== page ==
Human Services

Comprehensive Adolescent Pregnancy and Parenting Program

SECTION 40-19-1

§ 40-19-1. Legislative findings.

The general assembly finds:

(a) In 1988, there were one thousand four hundred sixty-one (1,461) births to adolescents under the age of twenty (20) in the state;

(b) Adolescents coping with a pregnancy have a greater risk than the average pregnant woman for:

(1) Inadequate nutrition;

(2) Prenatal care starting well into the second trimester;

(3) Living in poverty households; and finally

(4) More likely to drop out of school.

(c) The literature on adolescents also shows an increase in drug and alcohol use and a rise in depression and suicide.

(d) The student dropout rates in the state are as follows:

Cranston 23.7%

Newport 27%

Pawtucket 30.1%

Providence 42.4%

Warwick 16.4%

West Warwick 29.7%

Woonsocket 37.1%

(e) Pregnant and parenting adolescent students face more educational barriers due to student's high absenteeism, inattentiveness in class, have increased problems of illiteracy and lack the motivation to stay in school during the pregnancy or to return to school after the infant is born.

(f) A prime factor in parenting students dropping out of school is the absence of child care either in the school, community, or home.

(g) In the fourteen (14) adolescent pregnancy and parenting programs that currently exist in the state, four (4) of which also have child care centers, the following is evident:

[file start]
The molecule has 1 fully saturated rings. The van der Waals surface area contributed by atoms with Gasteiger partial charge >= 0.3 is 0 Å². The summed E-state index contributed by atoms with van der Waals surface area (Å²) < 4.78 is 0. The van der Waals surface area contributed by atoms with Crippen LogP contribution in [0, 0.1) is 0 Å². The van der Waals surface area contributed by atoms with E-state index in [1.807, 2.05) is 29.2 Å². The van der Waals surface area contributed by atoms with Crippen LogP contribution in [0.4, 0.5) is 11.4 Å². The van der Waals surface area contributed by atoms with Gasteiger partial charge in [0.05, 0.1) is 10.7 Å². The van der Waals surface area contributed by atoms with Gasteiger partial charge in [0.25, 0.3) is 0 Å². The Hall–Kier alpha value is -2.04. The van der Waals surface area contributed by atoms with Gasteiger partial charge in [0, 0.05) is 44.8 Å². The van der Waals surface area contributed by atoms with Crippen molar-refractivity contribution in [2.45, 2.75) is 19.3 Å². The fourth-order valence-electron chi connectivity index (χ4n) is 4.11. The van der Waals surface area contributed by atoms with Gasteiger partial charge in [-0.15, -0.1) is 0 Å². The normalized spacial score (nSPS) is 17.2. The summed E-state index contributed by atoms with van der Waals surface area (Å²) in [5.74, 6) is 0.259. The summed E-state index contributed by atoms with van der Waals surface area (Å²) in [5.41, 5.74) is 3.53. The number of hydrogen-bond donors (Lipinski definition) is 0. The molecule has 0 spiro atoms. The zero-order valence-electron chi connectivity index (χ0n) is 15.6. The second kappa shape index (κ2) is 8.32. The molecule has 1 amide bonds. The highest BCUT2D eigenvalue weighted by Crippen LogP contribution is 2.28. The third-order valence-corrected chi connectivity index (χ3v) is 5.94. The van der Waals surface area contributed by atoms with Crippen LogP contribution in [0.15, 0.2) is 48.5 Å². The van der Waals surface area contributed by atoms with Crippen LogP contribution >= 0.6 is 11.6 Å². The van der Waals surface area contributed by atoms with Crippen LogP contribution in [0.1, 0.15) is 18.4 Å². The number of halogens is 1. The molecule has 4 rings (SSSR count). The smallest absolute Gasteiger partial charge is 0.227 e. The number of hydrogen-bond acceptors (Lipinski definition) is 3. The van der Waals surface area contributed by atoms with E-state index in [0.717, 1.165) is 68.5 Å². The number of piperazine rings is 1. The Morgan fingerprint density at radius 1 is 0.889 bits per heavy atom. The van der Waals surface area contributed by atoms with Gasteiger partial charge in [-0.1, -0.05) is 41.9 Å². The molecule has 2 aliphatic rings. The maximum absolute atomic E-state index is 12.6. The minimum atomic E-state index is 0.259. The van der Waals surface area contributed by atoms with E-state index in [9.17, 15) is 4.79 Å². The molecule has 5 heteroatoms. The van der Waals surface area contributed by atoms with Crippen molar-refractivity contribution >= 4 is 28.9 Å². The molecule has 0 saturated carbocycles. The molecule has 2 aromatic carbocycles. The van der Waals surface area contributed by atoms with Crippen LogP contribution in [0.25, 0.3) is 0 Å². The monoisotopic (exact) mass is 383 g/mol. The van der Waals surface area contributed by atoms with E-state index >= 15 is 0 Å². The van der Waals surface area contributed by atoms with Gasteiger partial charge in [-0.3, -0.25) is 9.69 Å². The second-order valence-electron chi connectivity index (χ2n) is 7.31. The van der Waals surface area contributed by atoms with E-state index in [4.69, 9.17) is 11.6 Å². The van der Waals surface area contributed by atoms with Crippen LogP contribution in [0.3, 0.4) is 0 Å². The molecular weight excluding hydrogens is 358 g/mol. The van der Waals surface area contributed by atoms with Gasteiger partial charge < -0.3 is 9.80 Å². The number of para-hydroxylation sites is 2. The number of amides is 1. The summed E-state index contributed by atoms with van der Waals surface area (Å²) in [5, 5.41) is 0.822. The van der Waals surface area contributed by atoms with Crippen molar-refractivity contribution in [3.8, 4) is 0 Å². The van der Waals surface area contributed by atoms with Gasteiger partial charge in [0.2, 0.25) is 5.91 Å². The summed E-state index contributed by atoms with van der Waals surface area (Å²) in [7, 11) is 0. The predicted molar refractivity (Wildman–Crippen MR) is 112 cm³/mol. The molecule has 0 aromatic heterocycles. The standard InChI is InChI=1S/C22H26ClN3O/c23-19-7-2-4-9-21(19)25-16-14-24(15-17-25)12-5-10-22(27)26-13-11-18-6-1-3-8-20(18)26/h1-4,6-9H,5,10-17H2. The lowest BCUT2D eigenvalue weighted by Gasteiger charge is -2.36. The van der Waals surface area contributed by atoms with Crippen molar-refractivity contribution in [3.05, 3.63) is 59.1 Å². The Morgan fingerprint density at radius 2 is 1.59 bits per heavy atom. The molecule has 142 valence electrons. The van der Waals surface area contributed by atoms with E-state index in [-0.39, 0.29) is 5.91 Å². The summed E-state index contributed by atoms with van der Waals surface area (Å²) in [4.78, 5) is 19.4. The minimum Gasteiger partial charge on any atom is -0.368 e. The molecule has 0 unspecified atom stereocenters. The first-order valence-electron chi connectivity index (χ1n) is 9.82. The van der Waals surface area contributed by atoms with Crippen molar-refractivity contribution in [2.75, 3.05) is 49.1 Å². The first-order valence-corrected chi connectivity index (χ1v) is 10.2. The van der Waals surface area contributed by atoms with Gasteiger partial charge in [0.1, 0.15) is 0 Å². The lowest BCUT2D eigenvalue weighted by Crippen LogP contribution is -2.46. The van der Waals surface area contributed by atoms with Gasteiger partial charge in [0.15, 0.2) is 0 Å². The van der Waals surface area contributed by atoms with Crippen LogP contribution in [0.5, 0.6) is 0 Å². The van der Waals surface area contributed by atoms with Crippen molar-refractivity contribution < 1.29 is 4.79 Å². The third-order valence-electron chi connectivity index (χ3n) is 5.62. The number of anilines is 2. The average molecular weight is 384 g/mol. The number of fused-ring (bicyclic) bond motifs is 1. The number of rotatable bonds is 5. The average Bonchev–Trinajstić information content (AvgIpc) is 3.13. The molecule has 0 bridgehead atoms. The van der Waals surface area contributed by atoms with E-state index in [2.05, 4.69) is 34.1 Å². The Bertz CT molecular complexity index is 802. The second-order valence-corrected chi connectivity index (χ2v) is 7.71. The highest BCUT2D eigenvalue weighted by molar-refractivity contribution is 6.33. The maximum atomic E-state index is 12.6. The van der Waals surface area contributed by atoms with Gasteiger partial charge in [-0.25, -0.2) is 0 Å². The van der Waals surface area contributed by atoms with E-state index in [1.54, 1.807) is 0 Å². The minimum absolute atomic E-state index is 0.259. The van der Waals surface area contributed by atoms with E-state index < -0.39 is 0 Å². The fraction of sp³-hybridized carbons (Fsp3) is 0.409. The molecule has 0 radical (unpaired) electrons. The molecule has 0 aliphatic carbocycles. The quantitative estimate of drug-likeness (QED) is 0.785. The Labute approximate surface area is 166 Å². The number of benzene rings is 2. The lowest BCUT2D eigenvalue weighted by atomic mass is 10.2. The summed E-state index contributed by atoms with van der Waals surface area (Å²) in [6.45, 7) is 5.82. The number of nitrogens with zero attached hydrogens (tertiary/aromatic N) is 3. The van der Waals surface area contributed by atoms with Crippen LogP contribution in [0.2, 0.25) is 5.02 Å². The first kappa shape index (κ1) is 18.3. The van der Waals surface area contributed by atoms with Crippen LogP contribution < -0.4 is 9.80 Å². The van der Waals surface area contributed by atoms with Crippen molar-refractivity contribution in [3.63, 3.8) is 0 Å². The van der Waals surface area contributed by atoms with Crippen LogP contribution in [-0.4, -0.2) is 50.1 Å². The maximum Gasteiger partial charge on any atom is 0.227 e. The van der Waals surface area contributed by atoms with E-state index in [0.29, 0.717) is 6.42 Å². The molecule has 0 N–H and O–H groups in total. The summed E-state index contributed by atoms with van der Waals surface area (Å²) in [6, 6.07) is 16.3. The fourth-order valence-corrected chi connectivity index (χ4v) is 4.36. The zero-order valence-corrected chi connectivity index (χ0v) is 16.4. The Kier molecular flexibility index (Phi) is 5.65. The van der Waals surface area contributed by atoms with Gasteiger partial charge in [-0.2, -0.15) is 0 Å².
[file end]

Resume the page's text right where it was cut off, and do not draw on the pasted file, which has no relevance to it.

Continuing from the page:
(1) In 1988, thirty-three percent (33%) or four hundred seventy-five (475) out of one thousand four hundred sixty-one (1,461) pregnant adolescents receive community based services; and

(2) In 1988, sixty-seven percent (67%) or nine hundred eighty-six (986) out of one thousand four hundred sixty-one (1,461) pregnant adolescents do not receive any community based services.

(h) That of the clients currently enrolled in services in the state the following is established:

(1) In some communities the dropout rate for pregnant students has completely reversed from eighty percent (80%) drop out to ninety percent (90%) graduates; and

(2) Statewide, programs have demonstrated a thirty-five percent (35%) increase in education from intake into programs; and

(3) Students who have child care are more likely to return to school after the pregnancy and remain until graduation; and

(4) Adolescent parents equipped with a high school diploma are more likely to be self sufficient, capable parents able to find and keep employment while caring for their family and less likely to need public assistance on a long-term basis.

(i) The long-term cost savings are significant as comparisons are made between the cost of providing services to each pregnant and parenting adolescent as one thousand six hundred forty two dollars ($1,642) yearly with an additional cost for day care services on site in school based programs of three thousand one hundred fifteen dollars ($3,115) yearly as compared to the cost of providing welfare, food stamps and medical assistance to each client on a yearly basis of eight thousand four hundred dollars ($8,400).

(j) The long-term cost savings is significant as adolescent mothers equipped with a high school diploma are more able to find employment, continue career options, and care for themselves and child, therefore becoming less dependent of public assistance (income maintenance) after graduation.

(k) Rhode Island must provide the earliest possible support to pregnant adolescents for reasons both of compassion and cost effectiveness.

History of Section.
(P.L. 1991, ch. 269, § 1.)